Finally, the Ministry of Economy’s statement indicates that the G20 Trade and Investment Working Group must report the status of implementation of the agreed actions.
This week our newsletter addresses the issue regarding the essential businesses in Mexico, developments as to when economic activities for non-essential businesses in Mexico will resume, proposals to reactivate the Mexican economy on behalf of the Business Coordinating Council, as well as VTZ alerts. Download our newsletter here.
Last Friday and in the last days, news outlets reported that a group of senators submitted a letter to the Secretary of State, Mike Pompeo, so that the government of Mexico may clarify the definition of “essential businesses”. In the letter, the senators ask Pompeo to pressure Mexico to include food, medical, transportation, infrastructure, aerospace, auto, and national security as essential businesses. The food, medical, and national security sectors are essential activities in Mexico as we reported in our previous edition.
On Tuesday, the Motor & Equipment Manufacturers Association (MENA), for its part, also submitted a letter to the Secretary of State regarding resuming activities in the auto and auto parts industry in Mexico. Although to our knowledge Pompeo has not made any public statements on this matter these days, MENA appreciated the efforts of the Secretary and his team, including Ambassador Christopher Landau.
In this regard, MENA informs Pompeo that the majority of the assembly plants (OEMs) will resume operations in the US on Monday 18 May. Hence, MENA requests that the automotive sector in Mexico resumes operations by next Tuesday, 12 May. MENA acknowledges that,
“[w]ithout parts from Mexico, it will be virtually impossible for U.S. motor vehicle assembly plants to restart.”
There is still no legal news about resuming activities for non-essential businesses in Mexico, but yesterday the Mexican President, AMLO, pointed out that Mexico is preparing to return to normality regarding productive activities and “once we have greater control over the pandemic, all economic, social, and cultural activity will be opened, of course, in a careful, gradual, and responsible manner.”
In response to a question of a journalist, the President said that communities that have not registered COVID cases may resume activities on Sunday 17 May. The president also announced that a plan to resume activities will be presented the following week. In this regard, the President also raised the possibility of establishing a sort of “traffic light” mechanism to determine if sectors, such as manufacturing, automotive, etc., can resume activities.
Needless to say, the Mexican States with the highest COVID registered cases, according to the federal government statistics, are:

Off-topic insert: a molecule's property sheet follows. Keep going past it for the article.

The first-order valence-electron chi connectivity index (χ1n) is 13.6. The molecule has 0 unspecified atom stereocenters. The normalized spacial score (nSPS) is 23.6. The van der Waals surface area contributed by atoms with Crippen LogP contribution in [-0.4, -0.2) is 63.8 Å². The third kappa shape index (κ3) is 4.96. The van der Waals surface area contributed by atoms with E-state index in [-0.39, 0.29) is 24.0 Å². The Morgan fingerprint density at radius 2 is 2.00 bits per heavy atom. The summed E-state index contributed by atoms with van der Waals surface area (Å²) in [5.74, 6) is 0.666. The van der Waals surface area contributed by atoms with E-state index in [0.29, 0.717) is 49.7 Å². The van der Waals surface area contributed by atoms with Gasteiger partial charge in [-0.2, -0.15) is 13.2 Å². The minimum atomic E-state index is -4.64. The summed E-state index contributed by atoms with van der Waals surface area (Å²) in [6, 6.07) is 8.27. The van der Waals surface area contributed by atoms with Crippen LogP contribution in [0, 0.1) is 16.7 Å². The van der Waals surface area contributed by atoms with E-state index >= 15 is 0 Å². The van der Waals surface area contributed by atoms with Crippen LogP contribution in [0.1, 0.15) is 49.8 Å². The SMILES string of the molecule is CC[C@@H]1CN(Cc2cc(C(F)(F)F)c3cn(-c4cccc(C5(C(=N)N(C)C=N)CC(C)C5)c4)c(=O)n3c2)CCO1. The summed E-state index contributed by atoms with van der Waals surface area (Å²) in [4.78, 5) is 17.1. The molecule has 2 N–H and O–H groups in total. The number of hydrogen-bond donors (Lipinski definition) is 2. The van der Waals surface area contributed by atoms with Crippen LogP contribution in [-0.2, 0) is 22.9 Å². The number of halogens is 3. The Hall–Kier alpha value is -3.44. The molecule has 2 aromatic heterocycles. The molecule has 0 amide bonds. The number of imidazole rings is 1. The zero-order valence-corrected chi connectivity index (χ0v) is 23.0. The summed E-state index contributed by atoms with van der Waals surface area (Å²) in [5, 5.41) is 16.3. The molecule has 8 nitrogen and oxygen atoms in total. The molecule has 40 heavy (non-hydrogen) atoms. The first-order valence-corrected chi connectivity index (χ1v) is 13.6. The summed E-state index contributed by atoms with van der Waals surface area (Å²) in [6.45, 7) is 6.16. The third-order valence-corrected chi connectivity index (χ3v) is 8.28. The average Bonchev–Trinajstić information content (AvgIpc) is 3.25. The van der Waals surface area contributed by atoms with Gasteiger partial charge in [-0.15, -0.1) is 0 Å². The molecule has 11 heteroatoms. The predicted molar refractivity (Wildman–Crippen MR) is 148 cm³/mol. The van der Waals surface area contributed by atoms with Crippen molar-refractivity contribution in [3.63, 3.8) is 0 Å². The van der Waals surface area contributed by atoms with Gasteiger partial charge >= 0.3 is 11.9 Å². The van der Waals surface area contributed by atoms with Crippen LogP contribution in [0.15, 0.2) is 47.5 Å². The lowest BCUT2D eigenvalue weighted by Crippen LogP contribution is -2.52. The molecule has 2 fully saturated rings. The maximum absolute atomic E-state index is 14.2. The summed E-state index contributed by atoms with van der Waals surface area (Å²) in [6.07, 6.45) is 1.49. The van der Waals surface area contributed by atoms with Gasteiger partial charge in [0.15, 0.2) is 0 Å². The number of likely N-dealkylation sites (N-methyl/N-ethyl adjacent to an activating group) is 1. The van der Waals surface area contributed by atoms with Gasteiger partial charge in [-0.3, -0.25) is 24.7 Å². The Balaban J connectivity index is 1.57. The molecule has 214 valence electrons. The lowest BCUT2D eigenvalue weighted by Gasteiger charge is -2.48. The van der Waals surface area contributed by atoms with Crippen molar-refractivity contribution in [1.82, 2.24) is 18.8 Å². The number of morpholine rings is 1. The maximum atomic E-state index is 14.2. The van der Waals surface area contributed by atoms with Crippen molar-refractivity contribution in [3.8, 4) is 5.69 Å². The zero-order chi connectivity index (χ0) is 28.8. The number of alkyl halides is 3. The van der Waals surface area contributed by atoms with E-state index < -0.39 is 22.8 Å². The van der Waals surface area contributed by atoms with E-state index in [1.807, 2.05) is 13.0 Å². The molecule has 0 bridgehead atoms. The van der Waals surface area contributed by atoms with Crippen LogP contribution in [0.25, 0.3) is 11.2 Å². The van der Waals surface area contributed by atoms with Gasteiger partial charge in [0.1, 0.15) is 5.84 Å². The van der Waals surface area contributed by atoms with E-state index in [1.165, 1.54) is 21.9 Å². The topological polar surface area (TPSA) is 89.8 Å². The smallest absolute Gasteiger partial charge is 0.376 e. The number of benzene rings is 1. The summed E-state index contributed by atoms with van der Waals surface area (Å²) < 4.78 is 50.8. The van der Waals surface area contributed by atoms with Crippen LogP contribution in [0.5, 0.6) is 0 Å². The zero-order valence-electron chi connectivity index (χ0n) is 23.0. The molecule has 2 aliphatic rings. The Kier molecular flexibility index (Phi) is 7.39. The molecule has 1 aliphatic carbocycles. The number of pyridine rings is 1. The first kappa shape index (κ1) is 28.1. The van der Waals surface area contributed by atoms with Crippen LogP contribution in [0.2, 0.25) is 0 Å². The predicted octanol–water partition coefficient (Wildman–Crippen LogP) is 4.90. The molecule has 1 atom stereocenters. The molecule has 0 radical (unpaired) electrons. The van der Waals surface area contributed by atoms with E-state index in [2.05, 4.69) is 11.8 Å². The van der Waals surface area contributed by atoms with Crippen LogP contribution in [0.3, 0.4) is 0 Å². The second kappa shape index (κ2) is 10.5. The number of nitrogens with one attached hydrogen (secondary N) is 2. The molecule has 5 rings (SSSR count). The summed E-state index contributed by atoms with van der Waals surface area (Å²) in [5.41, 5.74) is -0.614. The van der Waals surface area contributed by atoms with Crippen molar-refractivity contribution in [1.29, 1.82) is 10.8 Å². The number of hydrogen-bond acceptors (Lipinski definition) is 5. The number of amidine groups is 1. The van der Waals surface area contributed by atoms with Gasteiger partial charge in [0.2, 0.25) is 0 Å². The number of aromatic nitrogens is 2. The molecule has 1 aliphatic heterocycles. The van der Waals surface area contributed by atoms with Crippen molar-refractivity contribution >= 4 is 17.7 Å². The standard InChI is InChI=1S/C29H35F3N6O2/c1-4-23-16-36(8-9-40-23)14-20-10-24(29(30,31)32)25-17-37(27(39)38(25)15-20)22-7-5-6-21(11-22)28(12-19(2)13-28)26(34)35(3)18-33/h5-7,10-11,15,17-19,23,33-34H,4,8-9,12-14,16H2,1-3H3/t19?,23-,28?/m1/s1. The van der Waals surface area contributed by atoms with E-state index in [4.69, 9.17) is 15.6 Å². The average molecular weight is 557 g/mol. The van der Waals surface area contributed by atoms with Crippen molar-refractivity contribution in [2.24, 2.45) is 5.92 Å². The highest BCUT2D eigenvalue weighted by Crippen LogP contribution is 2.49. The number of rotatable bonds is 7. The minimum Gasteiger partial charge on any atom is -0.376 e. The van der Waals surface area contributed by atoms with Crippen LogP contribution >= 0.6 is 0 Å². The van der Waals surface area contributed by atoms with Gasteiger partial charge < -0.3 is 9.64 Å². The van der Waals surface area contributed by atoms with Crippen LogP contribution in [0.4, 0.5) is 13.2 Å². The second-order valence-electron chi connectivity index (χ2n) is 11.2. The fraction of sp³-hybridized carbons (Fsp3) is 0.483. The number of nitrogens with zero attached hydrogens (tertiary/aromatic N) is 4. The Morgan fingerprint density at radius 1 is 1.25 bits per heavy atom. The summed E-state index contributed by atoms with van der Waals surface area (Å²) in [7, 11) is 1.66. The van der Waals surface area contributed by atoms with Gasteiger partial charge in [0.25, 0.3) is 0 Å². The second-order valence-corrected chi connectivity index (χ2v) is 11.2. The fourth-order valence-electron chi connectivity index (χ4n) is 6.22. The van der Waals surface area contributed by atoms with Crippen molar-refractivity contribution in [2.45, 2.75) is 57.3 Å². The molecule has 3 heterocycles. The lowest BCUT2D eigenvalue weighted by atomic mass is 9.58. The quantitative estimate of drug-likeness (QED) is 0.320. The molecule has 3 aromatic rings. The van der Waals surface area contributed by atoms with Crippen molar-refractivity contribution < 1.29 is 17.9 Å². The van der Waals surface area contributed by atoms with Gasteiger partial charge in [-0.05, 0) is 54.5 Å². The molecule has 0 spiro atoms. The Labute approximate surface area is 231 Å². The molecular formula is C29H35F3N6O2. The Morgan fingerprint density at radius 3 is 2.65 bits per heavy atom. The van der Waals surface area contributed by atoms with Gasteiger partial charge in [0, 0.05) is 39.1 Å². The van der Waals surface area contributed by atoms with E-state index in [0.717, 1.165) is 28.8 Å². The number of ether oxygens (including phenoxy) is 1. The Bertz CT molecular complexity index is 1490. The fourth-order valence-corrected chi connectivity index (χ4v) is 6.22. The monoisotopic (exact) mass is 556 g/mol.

*Figures dated May 6.
Fuente/Source: Secretaría de Salud
At a local level, we observe that cities or zones with a strong industrial activity register “considerable” COVID cases, which can be seen in the following map. Mexico is one of the countries with the lowest number of COVID tests per million people and, therefore, Mexico has a “low” number of registered cases because it is using the “sentinel surveillance” methodology.
#TestingForCovid19 has varied widely across countries ⤵️
— OECD ➡️ Better policies for better lives (@OECD) April 20, 2020
Taking into account the President’s public statements and the presence of COVID in industrial regions (such as Aguascalientes, León, Monterrey, Puebla, and northern border cities), we believe that it is extremely unlikely for the auto or manufacturing industry to resume operations the following week.
On May 6, the Mexican Business Coordinating Council (CCE) presented 68 recommendations to the Mexican President, AMLO, prepared by panelists from the private and public sectors. The recommendations aim to face the COVID-19 pandemic and its effects on the Mexican economy. The following three types of actions are submitted:
Within this last category, a Policy for the Mexican Economy is developed that includes, among other matters, the following recommendations on Investment and Trade:
We emphasize that these proposals are not new. For example, adding more regional or domestic content to the global value chains and promoting export diversification has been a goal of past administrations; in fact, they are policy objectives of the current administration.
This week the European Commission published the “updated” texts of the EU-Mexico FTA modernization. These texts are preliminary and subject to a legal review known as “legal scrubbing”. Read the texts here.
During this week, several news outlets reported incorrect information about the pilot test of a digital currency conducted by the People’s Bank of China. Our partner who heads the Chinese Desk, Susana Muñoz, prepared an alert where she clarifies the information about the digital currency in China, check it out here.